Why a critical scholarly edition?

Mein Kampf is one of the central source documents of National Socialism. Writing in 1981, the historian Eberhard Jäckel stressed its importance and impact: ‘Perhaps never in history did a ruler write down before he came to power what he was to do afterwards as precisely as Adolf Hitler. For that reason alone, the document deserves attention. Otherwise the early notes and accounts, speeches and books that Hitler wrote would at best be solely of biographical interest. It is only their translation into reality that raises them to the level of a historical source’.

Hitler’s politics, the war and crimes he initiated, changed the world completely. It was for that reason that all extant texts he authored – his speeches, his early notes and observations, his conversations with diplomats, his ‘monologues’ in the Führer Headquarters, his instructions for the conduct of the war and finally likewise his last will and testament − were published long ago. For a long time, however, there was no scholarly version of Hitler's most comprehensive and, in some ways, most personal testimony. Only excerpts of Mein Kampf were published - a gap that had long been considered a desideratum in research on National Socialism.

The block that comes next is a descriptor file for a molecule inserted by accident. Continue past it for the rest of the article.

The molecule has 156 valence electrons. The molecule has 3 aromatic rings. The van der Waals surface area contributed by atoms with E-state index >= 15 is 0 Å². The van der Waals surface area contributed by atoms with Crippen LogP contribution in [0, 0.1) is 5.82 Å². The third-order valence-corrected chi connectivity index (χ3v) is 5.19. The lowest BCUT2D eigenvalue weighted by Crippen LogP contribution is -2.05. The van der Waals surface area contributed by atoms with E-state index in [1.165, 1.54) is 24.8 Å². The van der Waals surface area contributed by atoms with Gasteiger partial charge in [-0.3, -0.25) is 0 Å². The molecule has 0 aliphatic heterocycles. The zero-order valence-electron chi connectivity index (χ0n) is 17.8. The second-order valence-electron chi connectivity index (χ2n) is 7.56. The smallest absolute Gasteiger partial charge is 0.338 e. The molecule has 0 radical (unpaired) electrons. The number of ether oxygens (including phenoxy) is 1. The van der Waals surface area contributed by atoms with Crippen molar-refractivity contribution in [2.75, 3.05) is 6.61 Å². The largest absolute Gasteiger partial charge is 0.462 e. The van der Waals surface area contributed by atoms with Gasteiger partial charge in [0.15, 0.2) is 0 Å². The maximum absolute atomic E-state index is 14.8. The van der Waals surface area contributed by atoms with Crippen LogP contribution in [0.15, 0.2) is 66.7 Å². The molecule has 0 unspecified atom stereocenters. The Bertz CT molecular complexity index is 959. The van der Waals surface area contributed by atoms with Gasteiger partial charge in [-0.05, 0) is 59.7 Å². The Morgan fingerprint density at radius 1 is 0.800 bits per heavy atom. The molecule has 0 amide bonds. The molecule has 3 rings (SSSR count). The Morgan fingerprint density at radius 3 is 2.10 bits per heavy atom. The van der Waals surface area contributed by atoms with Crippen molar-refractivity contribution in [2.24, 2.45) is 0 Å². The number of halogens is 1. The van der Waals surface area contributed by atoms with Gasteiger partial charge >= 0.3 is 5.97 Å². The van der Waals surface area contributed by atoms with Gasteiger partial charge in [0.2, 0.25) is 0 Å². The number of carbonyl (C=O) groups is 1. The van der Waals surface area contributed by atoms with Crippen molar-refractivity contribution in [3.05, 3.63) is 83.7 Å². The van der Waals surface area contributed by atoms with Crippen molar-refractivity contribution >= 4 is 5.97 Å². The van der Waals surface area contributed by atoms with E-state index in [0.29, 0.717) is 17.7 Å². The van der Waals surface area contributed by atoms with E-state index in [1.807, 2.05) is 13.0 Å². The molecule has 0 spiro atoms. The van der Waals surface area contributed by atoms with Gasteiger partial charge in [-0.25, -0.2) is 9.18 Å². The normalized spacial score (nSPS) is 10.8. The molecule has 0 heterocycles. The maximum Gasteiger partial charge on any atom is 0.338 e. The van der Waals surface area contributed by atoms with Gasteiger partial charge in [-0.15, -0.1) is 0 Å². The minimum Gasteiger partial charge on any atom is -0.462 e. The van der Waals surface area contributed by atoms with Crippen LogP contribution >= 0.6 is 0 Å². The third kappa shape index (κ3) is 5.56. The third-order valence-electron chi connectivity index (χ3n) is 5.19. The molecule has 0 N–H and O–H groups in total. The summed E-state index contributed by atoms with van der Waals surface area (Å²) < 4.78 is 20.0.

It was thus the aim of the IfZ to present Mein Kampf as a salient source document for contemporary history, to describe the context of the genesis of Hitler’s worldview, to reveal his predecessors in thought and mentality as well to contrast his ideas and assertions with the findings of modern research.
In preparing scholarly editions of National Socialist texts, the IfZ can point to a varied and wide-ranging expertise: for example, the collection of Hitlers Reden, Schriften, Anordnungen 1925-1933 (Hitler’s Speeches, Writings and Directives, 1925-1933), published between 1991 and 1998/2003, encompasses 12 volumes. In 1961, the Institute for Contemporary History also published Hitler’s Zweites Buch (Second Book). In the 1990s the Institute brought out the diaries of Joseph Goebbels and recently published the diaries of the NSDAP ‘chief ideologue’, Alfred Rosenberg. For that reason, it seemed only consistent that the IfZ also took up this challenge and with Mein Kampf, tackled a textual source that certainly does not present itself like other historical documents. Rather, what was necessary, along with sober and precise scholarly expertise, was a critical encounter with Hitler’s text, in sum: an edition with a point of view.

A contribution to political education